Ooch Campers Share their Stories
Provide some inspiration and share a Camp Oochigeas story with your supporters to show the impact camp has on kids living with cancer.
Camp is more than a place you go to in the summer. Camp is a place where you meet people who have gone through what you’ve gone through. You’re no longer different, you’re just the same. You can reach your goals that seem impossible elsewhere.
Through Camp Ooch, I am working on my Duke of Edinburgh’s award which is internationally recognized and will help me get into schools and the workplace. I may not know what career I should go into, but there are some things I do know: I want to travel, to have a family, to perform on stage some day. I want to inspire, lead, and teach people. I want to help make cancer history so no one has to go through what I have had to. I also want to complete my leader-in-training program at camp so I can come back as a volunteer.
For myself, Camp Oochigeas has been something that I look forward to every year. Camp Ooch has been there for me in ways that I cannot even begin to explain. I have met some of my best friends there and the best part is that we can relate to each other in ways that our friends and family back home just can’t. Ooch has provided me with some of the most amazing experiences and opportunities of my life. These leadership opportunities have given me so much confidence and I have learned so much about others and myself. It has shown me what I can do and that I can push my limits and myself. Camp Oochigeas is so important to me and every single camper, and volunteer, who attends every year. Without it, cancer would only have downsides and you would be really limited on who you could talk to who would truly understand your experience. I love Ooch!
My name is John and 2 years ago, when I was just 7, I was diagnosed with an astorcytoma brain tumour. Many Fridays I spent at Sick Kids I would go to the Ooch day camp on the 8th floor. We would do tons of fun stuff like making hats, painting and making a mask. Nora, Justin and Toby always made me laugh and feel better. My first year after starting chemo I went to the Ooch summer camp. It was so much fun!!! It was the first time away from home for a whole 2 weeks and I was a little nervous about missing home. I did the high ropes and felt so happy that I could do it. I loved the polar bear dips first thing in the morning. Now I am known as the Belly Buster since I did so many belly flops into the lake. I made so many friends too! It’s nice to have Ooch events to look forward to. In February, I am going to Ooch WAC which stands for Weekends at camp. We get to go to Muskoka for the weekend and do lots of fun things in the snow.Having cancer is really not much fun but I have do so many fun things thanks to Oochigeas!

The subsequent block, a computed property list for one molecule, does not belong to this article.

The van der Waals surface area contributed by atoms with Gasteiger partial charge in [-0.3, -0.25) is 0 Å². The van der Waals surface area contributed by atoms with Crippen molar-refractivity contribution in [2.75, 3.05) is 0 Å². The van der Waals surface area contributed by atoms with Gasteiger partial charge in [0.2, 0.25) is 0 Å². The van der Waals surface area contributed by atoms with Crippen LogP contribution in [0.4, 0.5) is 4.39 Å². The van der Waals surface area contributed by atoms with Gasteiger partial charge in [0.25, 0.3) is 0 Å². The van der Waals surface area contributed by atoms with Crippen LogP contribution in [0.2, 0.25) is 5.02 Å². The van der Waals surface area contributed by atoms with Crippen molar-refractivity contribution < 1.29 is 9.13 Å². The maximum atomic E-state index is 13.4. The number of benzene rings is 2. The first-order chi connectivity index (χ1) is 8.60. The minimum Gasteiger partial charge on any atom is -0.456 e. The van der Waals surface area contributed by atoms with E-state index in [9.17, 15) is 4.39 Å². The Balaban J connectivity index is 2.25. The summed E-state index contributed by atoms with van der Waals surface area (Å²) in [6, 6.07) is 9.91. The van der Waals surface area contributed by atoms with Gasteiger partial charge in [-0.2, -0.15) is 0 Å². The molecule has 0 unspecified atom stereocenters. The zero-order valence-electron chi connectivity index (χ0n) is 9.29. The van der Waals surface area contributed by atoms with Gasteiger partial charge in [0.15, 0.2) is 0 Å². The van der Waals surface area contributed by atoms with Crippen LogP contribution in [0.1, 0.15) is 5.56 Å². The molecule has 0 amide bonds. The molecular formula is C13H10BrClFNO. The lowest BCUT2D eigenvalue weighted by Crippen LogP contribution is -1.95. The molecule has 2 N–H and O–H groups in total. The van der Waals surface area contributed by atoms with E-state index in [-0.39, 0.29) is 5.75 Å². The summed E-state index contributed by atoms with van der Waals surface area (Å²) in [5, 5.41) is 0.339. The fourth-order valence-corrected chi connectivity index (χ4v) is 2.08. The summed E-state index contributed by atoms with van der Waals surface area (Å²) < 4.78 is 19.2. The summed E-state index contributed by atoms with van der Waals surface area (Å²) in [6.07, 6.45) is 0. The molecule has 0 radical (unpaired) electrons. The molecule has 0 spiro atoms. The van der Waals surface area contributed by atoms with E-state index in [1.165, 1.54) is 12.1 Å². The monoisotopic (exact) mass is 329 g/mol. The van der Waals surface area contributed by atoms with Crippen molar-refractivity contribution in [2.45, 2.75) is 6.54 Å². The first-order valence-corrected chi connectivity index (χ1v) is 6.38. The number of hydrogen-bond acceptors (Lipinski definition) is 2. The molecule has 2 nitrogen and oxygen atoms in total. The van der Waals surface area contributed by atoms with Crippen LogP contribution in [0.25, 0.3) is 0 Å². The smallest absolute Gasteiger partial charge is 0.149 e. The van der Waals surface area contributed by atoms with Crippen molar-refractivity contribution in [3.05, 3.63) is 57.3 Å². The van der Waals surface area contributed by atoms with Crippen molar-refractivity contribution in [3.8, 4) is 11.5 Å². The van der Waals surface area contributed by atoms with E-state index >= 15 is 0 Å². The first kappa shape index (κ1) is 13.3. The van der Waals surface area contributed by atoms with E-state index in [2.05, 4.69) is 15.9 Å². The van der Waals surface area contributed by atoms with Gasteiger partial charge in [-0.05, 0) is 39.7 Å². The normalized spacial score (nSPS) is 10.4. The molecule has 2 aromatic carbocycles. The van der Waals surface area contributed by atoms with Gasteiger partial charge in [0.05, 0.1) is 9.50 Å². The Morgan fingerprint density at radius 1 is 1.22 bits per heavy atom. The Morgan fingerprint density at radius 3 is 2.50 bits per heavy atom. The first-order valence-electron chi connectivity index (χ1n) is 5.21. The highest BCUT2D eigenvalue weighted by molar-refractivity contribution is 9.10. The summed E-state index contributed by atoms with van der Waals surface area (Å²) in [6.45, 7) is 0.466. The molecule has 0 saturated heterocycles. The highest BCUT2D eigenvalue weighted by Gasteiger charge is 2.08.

One of our campers at Teomul was coming to camp for the very first time. His sibling had passed away earlier this year and he wasn't eager to come to Ooch. He didn't know what to expect, he definitely didn't like the water, and he had trepidations about everything. But it's hard to sustain that attitude for long at Ooch. By the end of the first night, he was already starting to come out of his shell. The next day was a day of firsts - he went into the deep end for the first time in his life. He got into a kayak (something he was terrified to do), and he made a bulls eye at archery. On the way back to the cabin at the end of the second day, I was walking this camper a little behind the rest of the group. We were walking in silence for a while, when all of a sudden he quietly said, "Andrew, I think I'm gonna ask my mom if I can come back next summer." Nothing more needed to be said. He just beamed me a smile and then ran to catch up with the rest of the kids from the cabin.